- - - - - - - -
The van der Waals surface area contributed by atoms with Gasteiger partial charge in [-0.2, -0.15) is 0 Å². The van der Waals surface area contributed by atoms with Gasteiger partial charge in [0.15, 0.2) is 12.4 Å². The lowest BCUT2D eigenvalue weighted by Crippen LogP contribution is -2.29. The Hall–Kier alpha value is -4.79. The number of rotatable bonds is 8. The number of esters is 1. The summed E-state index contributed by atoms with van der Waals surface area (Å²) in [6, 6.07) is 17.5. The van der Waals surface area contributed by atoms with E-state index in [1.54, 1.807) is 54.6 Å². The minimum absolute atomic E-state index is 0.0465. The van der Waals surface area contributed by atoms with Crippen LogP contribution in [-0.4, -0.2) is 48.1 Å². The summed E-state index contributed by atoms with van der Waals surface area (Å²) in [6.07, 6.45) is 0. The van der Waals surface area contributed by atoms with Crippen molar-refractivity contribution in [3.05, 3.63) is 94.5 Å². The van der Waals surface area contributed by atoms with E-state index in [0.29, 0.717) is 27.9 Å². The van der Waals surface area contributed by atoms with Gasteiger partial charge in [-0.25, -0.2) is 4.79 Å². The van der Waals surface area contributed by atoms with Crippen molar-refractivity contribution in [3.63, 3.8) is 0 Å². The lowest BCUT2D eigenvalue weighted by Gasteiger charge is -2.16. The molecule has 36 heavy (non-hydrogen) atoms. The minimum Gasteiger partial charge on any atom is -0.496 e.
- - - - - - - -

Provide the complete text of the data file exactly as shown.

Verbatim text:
The van der Waals surface area contributed by atoms with Gasteiger partial charge in [-0.2, -0.15) is 0 Å². The van der Waals surface area contributed by atoms with Gasteiger partial charge in [0.15, 0.2) is 12.4 Å². The lowest BCUT2D eigenvalue weighted by Crippen LogP contribution is -2.29. The Hall–Kier alpha value is -4.79. The number of rotatable bonds is 8. The number of esters is 1. The summed E-state index contributed by atoms with van der Waals surface area (Å²) in [6, 6.07) is 17.5. The van der Waals surface area contributed by atoms with E-state index in [1.54, 1.807) is 54.6 Å². The minimum absolute atomic E-state index is 0.0465. The van der Waals surface area contributed by atoms with Crippen LogP contribution in [-0.4, -0.2) is 48.1 Å². The summed E-state index contributed by atoms with van der Waals surface area (Å²) in [6.07, 6.45) is 0. The van der Waals surface area contributed by atoms with Crippen molar-refractivity contribution in [3.05, 3.63) is 94.5 Å². The van der Waals surface area contributed by atoms with E-state index in [0.29, 0.717) is 27.9 Å². The van der Waals surface area contributed by atoms with Gasteiger partial charge in [-0.25, -0.2) is 4.79 Å². The van der Waals surface area contributed by atoms with Crippen molar-refractivity contribution in [3.63, 3.8) is 0 Å². The lowest BCUT2D eigenvalue weighted by Gasteiger charge is -2.16. The molecule has 36 heavy (non-hydrogen) atoms. The minimum Gasteiger partial charge on any atom is -0.496 e.